Last year’s successful response to COVID-19 has boosted Australia’s accounts in a way that has allowed the Government to refine its budget approach – spend, but not too much. As business confidence and the housing market soars, the focus has not been on budget repair but rather on creating more jobs and driving down unemployment, and thereby secure longer-term economic gains. Financial Adviser, Kosta Petrovic outlines a summary of the key announcements from the Federal Budget.
The budget uses some bold and unpredictable assumptions which include everyone in Australia to receive the COVID-19 jab by the end of the year and that Australia will allow international arrivals mid next year.
Below is a summary of Australia’s future bank account as a result:
- Debt – After hitting $617.5 billion or 30% of GDP in June 2021, net debt is forecast to rise to $729 billion by June 2022 (34.2% of GDP) and then rise to a peak of 40.9% of GDP by the end of the forward estimates in 2024-25
- Deficit (Profit & Loss) – The underlying cash deficit in 2020-21 is now forecast to be $161 billion or 7.8% of GDP. The 2021-22 deficit is now expected to narrow to $106 billion or 5 percent of GDP. By the end of the forward estimates, in 2024-25, the deficit is forecast to have declined to $57 billion or 2.4 % of GDP.
When you compare these numbers on a global scale, Australia is still in a relatively good position. The US for example had a debt to GDP ratio of 127%, which is expected to rise to 277% by 2029!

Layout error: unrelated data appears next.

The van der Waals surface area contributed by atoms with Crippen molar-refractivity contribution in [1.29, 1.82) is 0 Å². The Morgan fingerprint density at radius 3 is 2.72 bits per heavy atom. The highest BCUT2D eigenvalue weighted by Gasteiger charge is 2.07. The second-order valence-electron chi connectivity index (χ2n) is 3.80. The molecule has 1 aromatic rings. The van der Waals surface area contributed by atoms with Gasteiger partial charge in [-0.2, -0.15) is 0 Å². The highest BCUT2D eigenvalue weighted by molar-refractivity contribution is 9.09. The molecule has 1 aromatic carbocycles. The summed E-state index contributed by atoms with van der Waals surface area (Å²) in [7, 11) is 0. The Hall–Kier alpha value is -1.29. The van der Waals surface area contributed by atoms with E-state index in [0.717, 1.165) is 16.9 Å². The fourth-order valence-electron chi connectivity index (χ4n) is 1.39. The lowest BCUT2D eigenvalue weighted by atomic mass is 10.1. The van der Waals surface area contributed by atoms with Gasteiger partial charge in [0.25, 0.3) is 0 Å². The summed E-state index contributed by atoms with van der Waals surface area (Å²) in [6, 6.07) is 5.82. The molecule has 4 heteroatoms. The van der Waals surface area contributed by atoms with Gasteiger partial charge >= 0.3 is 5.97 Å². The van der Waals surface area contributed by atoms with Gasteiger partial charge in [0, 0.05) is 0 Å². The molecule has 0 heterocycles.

The Government is projecting a 5% unemployment rate which they hope to achieve by injecting funds into apprenticeships, aged care and infrastructure. Is it possible that the focus on employment has failed to address the issue of underemployment?
Wage growth continues to be a big talking point. In recent years wage growth has been sluggish and this is not forecast to change in the near future. In fact, the Government is forecasting real wages to decrease as a result of inflation.
Tensions and a trade spat with China have meant that the Department of Foreign Affairs and Trade will receive $198 million over 4 years to reduce the risk and allow diversification of trade agreements for Australian businesses.
Many Australian businesses rely heavily on migration to fill local jobs. The closure of international borders means that migration is expected to be 85% lower than previous years, equating to an increase of just 36,000 people. Since 2006 our country’s population has grown by nearly 240,000 annually. If predictions are correct, then Australia will experience the lowest population increase in more than 40 years.
In our view, while the budget contained targeted spending and almost nothing unexpected, Australia is still sitting pretty all things considered.
If you would like more information on any of the above, speak to your financial planner to discuss the strategies available to you.